Jeff Jordan

This tag is associated with 4 posts

Book Review: “Pascal’s Wager” by Jeff Jordan

pw-jj

For some time, I’d been wanting to put some effort into studying Pascal’s Wager. I picked up Pascal’s Wager: Pragmatic Arguments and Belief in God by Jeff Jordan in order to familiarize myself more with the philosophical grounding behind the argument. Jordan approaches the Wager through a lens of analytic philosophy and, I think, demonstrates that the argument has some force to it.

Jordan’s work has great scope. Several aspects of the Wager are brought to light.  He analyzes several different formulations of the argument, while also noting where the argument has been changed or modernized. For example, the notion that Pascal’s Wager was infinite bad vs. infinite good is a more recent innovation than Pascal’s original argument.

He studies the argument contextually to determine whether the Wager was intended as a generalized theistic proof or an argument for Christianity. Numerous objections from leading critics of the Wager are put to the test. Ultimately, a version of the Wager developed by William James is put forward as an argument that passes the philosophical muster. Jordan analyzes this argument from many angles, ultimately demonstrating that it overcomes the challenge of the “many gods” objection and provides grounds for Christian faith.

The value of Pascal’s Wager may is increased by the fact that many aspects of Jordan’s work are applicable to other arguments or areas of interest for philosophers of religion and apologists. For example, Jordan raises significant challenges to the notion that philosopher’s fictional deities may actually be counted as evidence for a “many gods” objection (75-76; 80-81). Another example is a rather interesting argument he derives from the work of James Beattie (1735-1803- Jordan notes Beattie is at times rightly accused of misrepresenting Hume’s arguments) about whether attempts to deconvert might bring about pragmatic wrongs (190-194). These and other tantalizing topics command even more interest than the book might otherwise have had.

Simply put, Pascal’s Wager: Pragmatic Arguments and Belief in God is a phenomenal, thought-provoking work that will have readers rethinking their evaluation not only of the (in)famous Wager but also of a number of related topics. Even at its steep price tag, the book is a bargain.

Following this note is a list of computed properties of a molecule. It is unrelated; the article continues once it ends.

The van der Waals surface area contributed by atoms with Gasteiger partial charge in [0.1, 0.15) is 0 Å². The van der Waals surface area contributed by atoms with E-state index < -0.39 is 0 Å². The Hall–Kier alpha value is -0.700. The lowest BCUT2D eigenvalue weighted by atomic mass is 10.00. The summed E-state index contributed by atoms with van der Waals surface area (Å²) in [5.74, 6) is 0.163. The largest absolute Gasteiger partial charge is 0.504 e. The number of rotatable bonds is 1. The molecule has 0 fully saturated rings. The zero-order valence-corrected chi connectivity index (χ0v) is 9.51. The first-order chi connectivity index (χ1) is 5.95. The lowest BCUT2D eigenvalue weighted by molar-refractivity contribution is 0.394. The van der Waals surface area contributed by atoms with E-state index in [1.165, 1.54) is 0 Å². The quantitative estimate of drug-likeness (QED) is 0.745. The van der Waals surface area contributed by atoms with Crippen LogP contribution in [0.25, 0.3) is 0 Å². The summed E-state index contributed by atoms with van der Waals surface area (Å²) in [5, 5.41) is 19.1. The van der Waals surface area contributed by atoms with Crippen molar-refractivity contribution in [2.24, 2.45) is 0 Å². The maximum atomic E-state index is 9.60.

Links

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Pascal’s Wager: The Utility Argument Examined– I outline and defend one of the versions of Pascal’s Wager which Jordan brings up in this work. I find it to be a very interesting argument and a great addition to the apologist’s toolkit.

Source

Jeff Jordan, Pascal’s Wager: Pragmatic Arguments and Belief in God (New York: Oxford, 2006).

SDG.

——

The preceding post is the property of J.W. Wartick (apart from quotations, which are the property of their respective owners, and works of art as credited; images are often freely available to the public and J.W. Wartick makes no claims of owning rights to the images unless he makes that explicit) and should not be reproduced in part or in whole without the expressed consent of the author. All content on this site is the property of J.W. Wartick and is made available for individual and personal usage. If you cite from these documents, whether for personal or professional purposes, please give appropriate citation with both the name of the author (J.W. Wartick) and a link to the original URL. If you’d like to repost a post, you may do so, provided you show less than half of the original post on your own site and link to the original post for the rest. You must also appropriately cite the post as noted above. This blog is protected by Creative Commons licensing. By viewing any part of this site, you are agreeing to this usage policy.

Pascal’s Wager: The Utility Argument Explained

pw-jj…I realized that Pascal’s Wager is a much stronger argument than I had thought.

Let’s get it out of the way: Pascal’s Wager does not have much “street cred.” It’s much-maligned as nothing more than rolling the dice, and doing so for no good reason. After all, on which deity should one wager?

Here, I’ll take a look at one formulation of Pascal’s Wager, then very briefly offer a way to perhaps circumvent the “many gods” objection. I’ll be relying heavily upon Jeff Jordan’s book, Pascal’s Wager: Pragmatic Arguments and Belief in God, in what follows.

One way to lay out the Wager may be as follows (quoted from Jordan, 23, cited below):